Safe to let them out?

Discussion in 'Pigeons and Doves' started by jak2002003, Jan 13, 2013.

  1. jak2002003

    jak2002003 Overrun With Chickens

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    I would like to know how long I have to wait until I can allow my new doves to fly freely in my garden.

    I have a pair of king pigeons already that are great at coming back to their cage. I let them out (by accident) after only one week and I was LUCKY they were so easy to get back. I know that was the wrong thing to do. I have had them nearly 6 months. I hope the new ones will stick with these original 2.

    This new pair is a fantail and a king pigeon. I just got them today.

    I see so much conflicting advise on the internet - ranging from 2 weeks, letting them have chicks, and NEVER for new birds.

    I would like advise from people who actually have gone through this with their own doves.
     
  2. Hokum Coco

    Hokum Coco Overrun With Chickens

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    This is an area I hate to give advise on. However fantails are an ornamental bird with little to no homing instinct unless they are Indian fantails they posses some homing ability (not much as a rule).

    Now when it comes to king pigeons they are a utility breed and usually do not have much homing ability either. Trouble is they were crossed with homing pigeons at one juncture. If they are all young birds you will have no problem after a few weeks or at most a month.

    If by some freak of nature your king pigeon should have the right genetic make up you may never get him to home to your loft especially if he has free flown from the fanciers loft you got him from.

    In a perfect world I would say he would be able to free fly in about a month at most.
     
  3. jak2002003

    jak2002003 Overrun With Chickens

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    Thank you. I got my first pair of kings from the same shop I got these new ones. They have never been free flown - in fact I doubt they have ever been out of their small wire cage.

    My first pair had never had the opportunity to fly. When I let them out they could hardly get off the ground as they did not have enough muscles and were really fat. Now they are good flyers - but never leave the garden - just fly a few times around the house roof and then spend they time on the roof or flying back and forth into the chicken coop and their own 'house'.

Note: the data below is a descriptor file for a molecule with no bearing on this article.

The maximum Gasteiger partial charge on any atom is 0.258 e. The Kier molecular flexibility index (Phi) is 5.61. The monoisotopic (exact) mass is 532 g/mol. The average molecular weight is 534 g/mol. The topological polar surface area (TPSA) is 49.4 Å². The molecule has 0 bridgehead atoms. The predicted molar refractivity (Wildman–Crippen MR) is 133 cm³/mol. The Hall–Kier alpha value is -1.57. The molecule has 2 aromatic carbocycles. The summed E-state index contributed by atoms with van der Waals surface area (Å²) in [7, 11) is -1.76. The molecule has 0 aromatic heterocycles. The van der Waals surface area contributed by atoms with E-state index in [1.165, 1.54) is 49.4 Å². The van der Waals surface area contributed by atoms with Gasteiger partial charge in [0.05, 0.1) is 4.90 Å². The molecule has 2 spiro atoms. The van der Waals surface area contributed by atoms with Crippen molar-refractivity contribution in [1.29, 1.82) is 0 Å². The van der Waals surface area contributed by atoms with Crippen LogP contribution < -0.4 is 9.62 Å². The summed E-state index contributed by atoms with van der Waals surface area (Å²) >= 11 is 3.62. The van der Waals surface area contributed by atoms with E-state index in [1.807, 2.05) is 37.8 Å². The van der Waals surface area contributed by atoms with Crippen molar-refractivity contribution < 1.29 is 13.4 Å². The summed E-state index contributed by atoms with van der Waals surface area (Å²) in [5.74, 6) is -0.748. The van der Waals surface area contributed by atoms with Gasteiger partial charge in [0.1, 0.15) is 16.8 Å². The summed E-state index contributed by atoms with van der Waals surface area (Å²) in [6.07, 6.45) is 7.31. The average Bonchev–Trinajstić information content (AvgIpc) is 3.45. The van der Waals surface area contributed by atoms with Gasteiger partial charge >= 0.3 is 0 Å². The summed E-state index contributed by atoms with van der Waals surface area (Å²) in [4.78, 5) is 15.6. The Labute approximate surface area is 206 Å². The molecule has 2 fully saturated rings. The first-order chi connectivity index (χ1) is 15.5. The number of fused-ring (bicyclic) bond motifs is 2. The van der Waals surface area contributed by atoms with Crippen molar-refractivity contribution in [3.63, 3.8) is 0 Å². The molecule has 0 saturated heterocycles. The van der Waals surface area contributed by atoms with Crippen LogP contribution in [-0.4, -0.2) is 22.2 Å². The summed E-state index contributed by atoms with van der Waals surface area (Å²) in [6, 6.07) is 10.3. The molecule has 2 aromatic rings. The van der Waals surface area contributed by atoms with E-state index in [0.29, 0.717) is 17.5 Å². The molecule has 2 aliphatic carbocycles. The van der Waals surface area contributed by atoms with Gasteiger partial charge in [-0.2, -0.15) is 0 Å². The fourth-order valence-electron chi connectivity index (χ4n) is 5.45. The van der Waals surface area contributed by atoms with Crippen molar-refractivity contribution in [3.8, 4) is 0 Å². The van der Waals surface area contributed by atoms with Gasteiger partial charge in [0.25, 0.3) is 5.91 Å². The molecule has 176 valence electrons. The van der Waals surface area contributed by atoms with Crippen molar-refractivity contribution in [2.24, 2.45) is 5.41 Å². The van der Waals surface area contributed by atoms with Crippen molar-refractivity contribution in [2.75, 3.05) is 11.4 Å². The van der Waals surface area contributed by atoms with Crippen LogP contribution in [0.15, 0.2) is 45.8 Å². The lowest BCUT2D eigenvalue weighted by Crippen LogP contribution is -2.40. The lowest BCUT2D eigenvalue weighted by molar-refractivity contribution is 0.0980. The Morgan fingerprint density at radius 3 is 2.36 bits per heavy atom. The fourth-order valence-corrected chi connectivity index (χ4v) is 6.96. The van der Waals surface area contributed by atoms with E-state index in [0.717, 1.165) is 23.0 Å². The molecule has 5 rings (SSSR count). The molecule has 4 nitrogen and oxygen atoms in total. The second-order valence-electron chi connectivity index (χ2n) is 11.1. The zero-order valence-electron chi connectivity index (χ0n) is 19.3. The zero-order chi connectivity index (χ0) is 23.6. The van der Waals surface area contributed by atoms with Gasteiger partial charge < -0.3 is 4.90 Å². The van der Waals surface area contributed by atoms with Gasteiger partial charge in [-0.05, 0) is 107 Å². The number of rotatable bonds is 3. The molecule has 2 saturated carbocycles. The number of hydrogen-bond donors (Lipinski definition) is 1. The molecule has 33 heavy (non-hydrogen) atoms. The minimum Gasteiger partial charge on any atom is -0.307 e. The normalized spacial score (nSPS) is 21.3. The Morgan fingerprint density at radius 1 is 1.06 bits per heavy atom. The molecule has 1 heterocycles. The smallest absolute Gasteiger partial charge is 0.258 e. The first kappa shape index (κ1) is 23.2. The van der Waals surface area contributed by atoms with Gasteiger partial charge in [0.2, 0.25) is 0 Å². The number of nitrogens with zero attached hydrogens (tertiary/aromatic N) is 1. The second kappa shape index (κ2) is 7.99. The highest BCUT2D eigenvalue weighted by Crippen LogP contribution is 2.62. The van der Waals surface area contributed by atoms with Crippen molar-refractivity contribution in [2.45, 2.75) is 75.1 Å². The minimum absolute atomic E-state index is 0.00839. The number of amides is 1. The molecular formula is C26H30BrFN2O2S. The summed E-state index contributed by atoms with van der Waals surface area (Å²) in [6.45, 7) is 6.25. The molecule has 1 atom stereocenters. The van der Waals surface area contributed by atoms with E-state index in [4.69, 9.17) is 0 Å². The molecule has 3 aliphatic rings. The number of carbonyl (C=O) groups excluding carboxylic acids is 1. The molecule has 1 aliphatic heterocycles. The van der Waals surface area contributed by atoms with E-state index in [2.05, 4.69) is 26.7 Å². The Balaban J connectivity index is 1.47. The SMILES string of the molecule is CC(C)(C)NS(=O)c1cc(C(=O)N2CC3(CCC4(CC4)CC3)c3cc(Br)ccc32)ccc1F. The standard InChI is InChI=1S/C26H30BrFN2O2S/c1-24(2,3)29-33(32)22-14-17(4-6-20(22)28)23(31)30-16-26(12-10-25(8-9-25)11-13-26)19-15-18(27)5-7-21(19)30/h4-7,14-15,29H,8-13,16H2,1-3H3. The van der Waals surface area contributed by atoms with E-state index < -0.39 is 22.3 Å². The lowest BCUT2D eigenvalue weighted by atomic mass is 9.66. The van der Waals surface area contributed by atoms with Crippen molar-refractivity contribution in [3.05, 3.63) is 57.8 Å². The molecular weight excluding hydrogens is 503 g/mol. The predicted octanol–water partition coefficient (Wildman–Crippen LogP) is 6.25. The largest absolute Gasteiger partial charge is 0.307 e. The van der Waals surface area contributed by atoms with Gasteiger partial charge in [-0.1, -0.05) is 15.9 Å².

I hope the old ones will encourage these 2 to stay with them.

    I have the new 2 in a large dog crate and am moving it around where they will live so they get a good view of the area.

    Someone mentioned about taping the wings so they can't fly? how do I do that? Is it a good idea? I don't want to clip the wings, and I want they to be able to fly ASAP. Here is a pho of my much loved original pair.

    [​IMG]
    I now know they were young birds as the brown one has grown a big white wattle on his beak now - as before it was pink like in this photo. My new ones seem a bit older.
     
  4. Hokum Coco

    Hokum Coco Overrun With Chickens

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    Were you birds still making a squeaking call when you got them. That is definitely a sign of a very young bird. The brown one was a squeaker as fanciers like to call them I am almost positive.

    I never personally did anything to impede the flight of a pigeon. Even if I bought and paid for an older homer that I knew would probably not stay in my loft. After 3 batches of off spring win or loose I let them free. It is a 50/50 crap shoot by my experience (with homers) what they will do.

    I also heard of spraying the wing feathers with a liquid soap mixture to ground the bird. I do not see to much risk in your birds once they get used to the area.

    I have know fantails to be a little stupid getting back to the loft. However with your 2 home trained birds they should set the example and show the new birds the ropes.

    Where you are seems tranquil and nothing frightened you first birds to panic them and loose their direction. I think you will have good luck. A month of confinement is an error on the side of caution in my honest opinion in your case.
     
    Last edited: Jan 14, 2013
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  5. laughingdog

    laughingdog Chillin' With My Peeps